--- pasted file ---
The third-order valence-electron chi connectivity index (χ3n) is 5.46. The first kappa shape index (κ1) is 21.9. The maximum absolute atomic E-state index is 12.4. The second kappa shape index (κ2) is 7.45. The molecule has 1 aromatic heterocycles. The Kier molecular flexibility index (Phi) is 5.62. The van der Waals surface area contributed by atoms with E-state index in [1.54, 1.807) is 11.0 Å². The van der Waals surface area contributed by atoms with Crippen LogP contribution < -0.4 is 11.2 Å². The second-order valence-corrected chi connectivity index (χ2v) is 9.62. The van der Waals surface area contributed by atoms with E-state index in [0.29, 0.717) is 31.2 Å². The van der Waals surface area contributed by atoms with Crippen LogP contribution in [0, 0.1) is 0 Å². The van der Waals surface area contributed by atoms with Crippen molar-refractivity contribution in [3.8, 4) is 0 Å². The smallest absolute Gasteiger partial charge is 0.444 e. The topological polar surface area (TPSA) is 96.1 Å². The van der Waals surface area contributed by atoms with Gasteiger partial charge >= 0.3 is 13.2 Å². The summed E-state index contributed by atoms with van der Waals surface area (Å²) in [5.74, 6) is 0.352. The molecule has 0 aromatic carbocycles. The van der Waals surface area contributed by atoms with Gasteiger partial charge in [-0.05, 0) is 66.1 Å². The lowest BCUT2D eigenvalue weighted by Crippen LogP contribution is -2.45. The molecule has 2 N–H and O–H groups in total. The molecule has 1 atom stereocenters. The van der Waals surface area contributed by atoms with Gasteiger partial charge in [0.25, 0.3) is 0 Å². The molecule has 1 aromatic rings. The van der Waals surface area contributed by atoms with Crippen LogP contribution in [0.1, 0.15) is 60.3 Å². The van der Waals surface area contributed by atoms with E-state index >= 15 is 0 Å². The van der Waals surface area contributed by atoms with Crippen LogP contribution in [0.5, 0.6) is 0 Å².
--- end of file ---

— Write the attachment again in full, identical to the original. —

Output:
The third-order valence-electron chi connectivity index (χ3n) is 5.46. The first kappa shape index (κ1) is 21.9. The maximum absolute atomic E-state index is 12.4. The second kappa shape index (κ2) is 7.45. The molecule has 1 aromatic heterocycles. The Kier molecular flexibility index (Phi) is 5.62. The van der Waals surface area contributed by atoms with E-state index in [1.54, 1.807) is 11.0 Å². The van der Waals surface area contributed by atoms with Crippen LogP contribution < -0.4 is 11.2 Å². The second-order valence-corrected chi connectivity index (χ2v) is 9.62. The van der Waals surface area contributed by atoms with E-state index in [0.29, 0.717) is 31.2 Å². The van der Waals surface area contributed by atoms with Crippen LogP contribution in [0, 0.1) is 0 Å². The van der Waals surface area contributed by atoms with Crippen molar-refractivity contribution in [3.8, 4) is 0 Å². The smallest absolute Gasteiger partial charge is 0.444 e. The topological polar surface area (TPSA) is 96.1 Å². The van der Waals surface area contributed by atoms with Gasteiger partial charge >= 0.3 is 13.2 Å². The summed E-state index contributed by atoms with van der Waals surface area (Å²) in [5.74, 6) is 0.352. The molecule has 0 aromatic carbocycles. The van der Waals surface area contributed by atoms with Gasteiger partial charge in [-0.05, 0) is 66.1 Å². The lowest BCUT2D eigenvalue weighted by Crippen LogP contribution is -2.45. The molecule has 2 N–H and O–H groups in total. The molecule has 1 atom stereocenters. The van der Waals surface area contributed by atoms with Gasteiger partial charge in [0.25, 0.3) is 0 Å². The molecule has 1 aromatic rings. The van der Waals surface area contributed by atoms with Crippen LogP contribution in [0.1, 0.15) is 60.3 Å². The van der Waals surface area contributed by atoms with E-state index >= 15 is 0 Å². The van der Waals surface area contributed by atoms with Crippen LogP contribution in [0.5, 0.6) is 0 Å².